This disc contains an all-star cast headed up by Thelonious Monk (piano) and includes some collaborative efforts with Sonny Rollins (tenor sax) that go beyond simply inspired and into a realm of musical telepathy. The five tunes included on Work are derived from three separate sessions held between November of 1953 and September of the following year. As is often the case, this likewise means that there are three distinct groups of musicians featured.
With the arrival Thelonious Sphere Monk, modern music– let alone modern culture–simply hasn’t been the same. Recognized as one of the most inventive pianists of any musical genre, Monk achieved a startlingly original sound that even his most devoted followers have been unable to successfully imitate. His musical vision was both ahead of its time and deeply rooted in tradition, spanning the entire history of the music from the “stride” masters of James P. Johnson and Willie “the Lion” Smith to the tonal freedom and kinetics of the “avant garde.”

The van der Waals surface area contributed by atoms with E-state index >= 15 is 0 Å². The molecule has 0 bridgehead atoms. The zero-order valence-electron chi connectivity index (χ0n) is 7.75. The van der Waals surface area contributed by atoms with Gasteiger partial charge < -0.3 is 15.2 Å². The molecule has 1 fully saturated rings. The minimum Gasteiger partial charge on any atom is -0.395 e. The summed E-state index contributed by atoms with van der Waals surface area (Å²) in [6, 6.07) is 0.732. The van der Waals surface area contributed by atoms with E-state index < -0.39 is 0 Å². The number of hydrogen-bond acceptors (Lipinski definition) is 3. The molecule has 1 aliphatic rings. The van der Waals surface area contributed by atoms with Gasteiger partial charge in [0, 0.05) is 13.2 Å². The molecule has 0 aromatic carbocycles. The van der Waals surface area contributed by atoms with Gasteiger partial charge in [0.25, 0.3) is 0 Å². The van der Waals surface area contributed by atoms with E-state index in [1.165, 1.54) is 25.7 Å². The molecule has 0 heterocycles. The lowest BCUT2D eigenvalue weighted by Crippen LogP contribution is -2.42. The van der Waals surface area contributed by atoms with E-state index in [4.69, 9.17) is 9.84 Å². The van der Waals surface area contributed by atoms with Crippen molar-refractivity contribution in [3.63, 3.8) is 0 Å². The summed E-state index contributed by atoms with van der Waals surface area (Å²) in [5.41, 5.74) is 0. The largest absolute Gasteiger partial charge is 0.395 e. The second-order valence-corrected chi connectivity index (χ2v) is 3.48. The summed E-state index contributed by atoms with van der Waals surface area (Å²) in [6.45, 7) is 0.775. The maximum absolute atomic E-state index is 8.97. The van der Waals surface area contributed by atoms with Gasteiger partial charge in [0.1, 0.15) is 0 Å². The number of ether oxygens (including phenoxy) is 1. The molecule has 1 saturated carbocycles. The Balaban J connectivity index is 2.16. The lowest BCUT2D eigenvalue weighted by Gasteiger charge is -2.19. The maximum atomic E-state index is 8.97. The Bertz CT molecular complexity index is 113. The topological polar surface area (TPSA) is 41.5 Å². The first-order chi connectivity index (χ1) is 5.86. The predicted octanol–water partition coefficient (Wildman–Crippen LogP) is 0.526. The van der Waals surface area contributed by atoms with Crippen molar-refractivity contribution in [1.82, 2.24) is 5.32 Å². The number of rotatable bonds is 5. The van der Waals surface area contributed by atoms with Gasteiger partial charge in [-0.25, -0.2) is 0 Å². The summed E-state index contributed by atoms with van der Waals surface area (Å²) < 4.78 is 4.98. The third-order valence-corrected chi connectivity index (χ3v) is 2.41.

Following the subtly modern bent of much of The Cape Verdean Blues, Horace Silver recommitted himself to his trademark "funky jazz" sound on The Jody Grind. Yet he also consciously chose to keep a superbly advanced front line, with players like trumpeter Woody Shaw (retained from the Cape Verdean session), altoist/flutist James Spaulding, and tenor saxophonist Tyrone Washington.
Silver, despite having Brent Mydland (later the Grateful Dead's Keyboardist) and Tom Leadon (brother of the Eagles' Bernie Leadon) as band members, didn't live up to its possibilities. Wham Bam (also known as Wham Bam Shang-A-Lang), a fairly weak slice of bubblegum pop, was the hit from the album…